Recent blog entries for Stevey

I've not commented on security for a while

Unless you've been living under a rock, or in a tent (which would make me slightly jealous) you'll have heard about the recent heartbleed attack many times by now.

The upshot of that attack is that lots of noise was made about hardening things, and there is now a new fork of openssl being developed. Many people have commented about "hardening Debian" in particular, as well as random musing on hardening software. One or two brave souls have even made noises about auditing code.

Once upon a time I tried to setup a project to audit Debian software. You can still see the Debian Security Audit Project webpages if you look hard enough for them.

What did I learn? There are tons of easy security bugs, but finding the hard ones is hard.

(If you get bored some time just pick your favourite Editor, which will be emacs, and look how /tmp is abused during the build-process or in random libraries such as tramp [ tramp-uudecode].)

These days I still poke at source code, and I still report bugs, but my enthusiasm has waned considerably. I tend to only commit to auditing a package if it is a new one I install in production, which limits my efforts considerably, but makes me feel like I'm not taking steps into the dark. It looks like I reported only three security isseus this year, and before that you have to go down to 2011 to find something I bothered to document.

What would I do if I had copious free time? I wouldn't audit code. Instead I'd write test-cases for code.

Many many large projects have rudimentary test-cases at best, and zero coverage at worse. I appreciate writing test-cases is hard, because lots of times it is hard to test things "for real". For example I once wrote a filesystem, using FUSE, there are some built-in unit-tests (I was pretty pleased with that, you could lauch the filesystem with a --test argument and it would invoke the unit-tests on itself. No separate steps, or source code required. If it was installed you could use it and you could test it in-situ). Beyond that I also put together a simple filesystem-stress script, which read/wrote/found random files, computes MD5 hashes of contents, etc. I've since seen similar random-filesystem-stresstest projects, and if they existed then I'd have used them. Testing filesystems is hard.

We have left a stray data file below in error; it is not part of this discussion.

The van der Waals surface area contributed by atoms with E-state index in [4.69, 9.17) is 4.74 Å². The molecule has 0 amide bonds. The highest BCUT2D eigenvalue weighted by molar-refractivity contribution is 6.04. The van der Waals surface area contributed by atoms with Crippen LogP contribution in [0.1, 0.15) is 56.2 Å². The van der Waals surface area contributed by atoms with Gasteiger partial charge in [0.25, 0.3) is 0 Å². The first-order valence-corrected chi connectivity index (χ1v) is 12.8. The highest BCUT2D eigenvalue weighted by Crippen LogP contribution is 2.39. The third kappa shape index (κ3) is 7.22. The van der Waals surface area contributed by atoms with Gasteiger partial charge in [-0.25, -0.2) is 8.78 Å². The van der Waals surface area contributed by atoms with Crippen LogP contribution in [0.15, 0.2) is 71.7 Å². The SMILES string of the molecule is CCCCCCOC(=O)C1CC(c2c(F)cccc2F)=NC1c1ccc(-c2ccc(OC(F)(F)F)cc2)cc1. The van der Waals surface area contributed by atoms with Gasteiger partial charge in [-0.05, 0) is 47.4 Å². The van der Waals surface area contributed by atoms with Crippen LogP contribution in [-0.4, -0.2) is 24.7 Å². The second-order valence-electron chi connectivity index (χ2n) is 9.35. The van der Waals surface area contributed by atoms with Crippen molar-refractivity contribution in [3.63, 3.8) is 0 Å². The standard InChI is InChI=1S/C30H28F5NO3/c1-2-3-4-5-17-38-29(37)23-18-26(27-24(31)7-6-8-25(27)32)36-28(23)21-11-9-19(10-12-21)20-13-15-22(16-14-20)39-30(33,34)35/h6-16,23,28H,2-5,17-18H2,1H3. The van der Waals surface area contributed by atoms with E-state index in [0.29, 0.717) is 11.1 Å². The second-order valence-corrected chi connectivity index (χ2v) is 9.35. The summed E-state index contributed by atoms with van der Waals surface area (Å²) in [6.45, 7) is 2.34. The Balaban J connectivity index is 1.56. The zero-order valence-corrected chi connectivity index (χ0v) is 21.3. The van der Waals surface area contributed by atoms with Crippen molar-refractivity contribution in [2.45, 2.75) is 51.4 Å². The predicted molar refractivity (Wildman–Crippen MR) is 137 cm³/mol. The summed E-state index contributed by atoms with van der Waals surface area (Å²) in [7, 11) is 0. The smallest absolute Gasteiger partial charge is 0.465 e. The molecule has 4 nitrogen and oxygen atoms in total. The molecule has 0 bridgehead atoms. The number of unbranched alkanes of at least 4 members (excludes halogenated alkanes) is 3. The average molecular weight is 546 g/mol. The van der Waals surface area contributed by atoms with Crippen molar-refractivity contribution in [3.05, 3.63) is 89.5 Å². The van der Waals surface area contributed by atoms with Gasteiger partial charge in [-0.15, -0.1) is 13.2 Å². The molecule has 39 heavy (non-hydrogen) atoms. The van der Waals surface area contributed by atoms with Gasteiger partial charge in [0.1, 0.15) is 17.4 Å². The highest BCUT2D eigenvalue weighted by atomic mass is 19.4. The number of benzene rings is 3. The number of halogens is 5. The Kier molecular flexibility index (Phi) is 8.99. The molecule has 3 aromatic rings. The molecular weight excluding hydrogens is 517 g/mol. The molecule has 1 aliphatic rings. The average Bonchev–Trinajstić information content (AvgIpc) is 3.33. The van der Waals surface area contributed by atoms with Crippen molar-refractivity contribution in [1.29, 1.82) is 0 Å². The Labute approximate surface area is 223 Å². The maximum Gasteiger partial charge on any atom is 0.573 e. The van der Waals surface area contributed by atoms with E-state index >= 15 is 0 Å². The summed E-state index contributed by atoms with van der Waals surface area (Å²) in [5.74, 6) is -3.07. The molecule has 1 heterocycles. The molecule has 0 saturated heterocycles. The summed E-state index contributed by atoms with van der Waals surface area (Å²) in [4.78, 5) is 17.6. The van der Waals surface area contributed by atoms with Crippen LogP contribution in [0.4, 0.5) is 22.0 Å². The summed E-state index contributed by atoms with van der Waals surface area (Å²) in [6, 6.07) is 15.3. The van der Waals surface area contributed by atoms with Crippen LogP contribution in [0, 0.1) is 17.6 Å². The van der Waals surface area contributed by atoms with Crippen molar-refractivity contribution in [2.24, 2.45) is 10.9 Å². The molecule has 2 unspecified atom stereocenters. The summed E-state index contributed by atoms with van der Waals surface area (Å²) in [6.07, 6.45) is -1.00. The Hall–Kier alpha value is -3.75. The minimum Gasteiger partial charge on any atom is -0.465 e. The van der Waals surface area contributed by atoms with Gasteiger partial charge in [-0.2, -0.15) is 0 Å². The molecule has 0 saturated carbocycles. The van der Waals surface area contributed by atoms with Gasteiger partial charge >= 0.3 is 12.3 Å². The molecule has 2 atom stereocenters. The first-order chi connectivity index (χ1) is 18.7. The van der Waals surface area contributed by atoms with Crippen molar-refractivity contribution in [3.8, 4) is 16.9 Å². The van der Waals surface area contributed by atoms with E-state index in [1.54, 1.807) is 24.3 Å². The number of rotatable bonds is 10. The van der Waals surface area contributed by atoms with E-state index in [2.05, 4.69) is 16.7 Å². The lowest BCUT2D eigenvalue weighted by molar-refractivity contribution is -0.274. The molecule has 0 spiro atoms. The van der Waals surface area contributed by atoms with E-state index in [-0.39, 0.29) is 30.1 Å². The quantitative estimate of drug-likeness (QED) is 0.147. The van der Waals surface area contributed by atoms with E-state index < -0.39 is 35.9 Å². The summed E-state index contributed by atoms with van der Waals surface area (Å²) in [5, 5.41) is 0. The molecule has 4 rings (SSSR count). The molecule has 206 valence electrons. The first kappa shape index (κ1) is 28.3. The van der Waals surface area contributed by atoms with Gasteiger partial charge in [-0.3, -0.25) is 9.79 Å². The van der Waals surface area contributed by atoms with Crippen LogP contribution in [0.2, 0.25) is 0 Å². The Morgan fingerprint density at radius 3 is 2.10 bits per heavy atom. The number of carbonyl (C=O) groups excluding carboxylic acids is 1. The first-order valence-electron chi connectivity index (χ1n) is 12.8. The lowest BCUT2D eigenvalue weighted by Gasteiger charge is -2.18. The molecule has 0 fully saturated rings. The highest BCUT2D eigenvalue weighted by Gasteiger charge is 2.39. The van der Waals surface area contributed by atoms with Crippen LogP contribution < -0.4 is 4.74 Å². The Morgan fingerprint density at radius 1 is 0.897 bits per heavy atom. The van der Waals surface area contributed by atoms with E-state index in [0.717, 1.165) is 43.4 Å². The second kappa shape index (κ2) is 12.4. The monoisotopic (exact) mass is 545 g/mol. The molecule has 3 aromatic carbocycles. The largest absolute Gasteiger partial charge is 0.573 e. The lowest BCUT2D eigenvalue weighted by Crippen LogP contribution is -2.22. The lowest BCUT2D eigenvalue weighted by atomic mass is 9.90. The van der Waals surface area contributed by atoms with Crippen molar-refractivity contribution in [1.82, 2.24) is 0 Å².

I've written kernel modules that have only a single implicit test case: It compiles. (OK that's harsh, I'd usually ensure the kernel didn't die when they were inserted, and that a new node in /dev appeared ;)

I've written a mail client, and beyond some trivial test-cases to prove my MIME-handling wasn't horrifically bad there are zero tests. How do you simulate all the mail that people will get, and the funky things they'll do with it?

But that said I'd suggest if you're keen, if you're eager, if you want internet-points, writing test-cases/test-harnesses would be more useful than randomly auditing source code.

Still what would I know, I don't even have a beard..

Syndicated 2014-04-22 21:14:46 from Steve Kemp's Blog

19 Apr 2014 (updated 19 Apr 2014 at 19:14 UTC) »

I was beaten to the punch, but felt nothing

A while back I mented github-backed DNS hosting.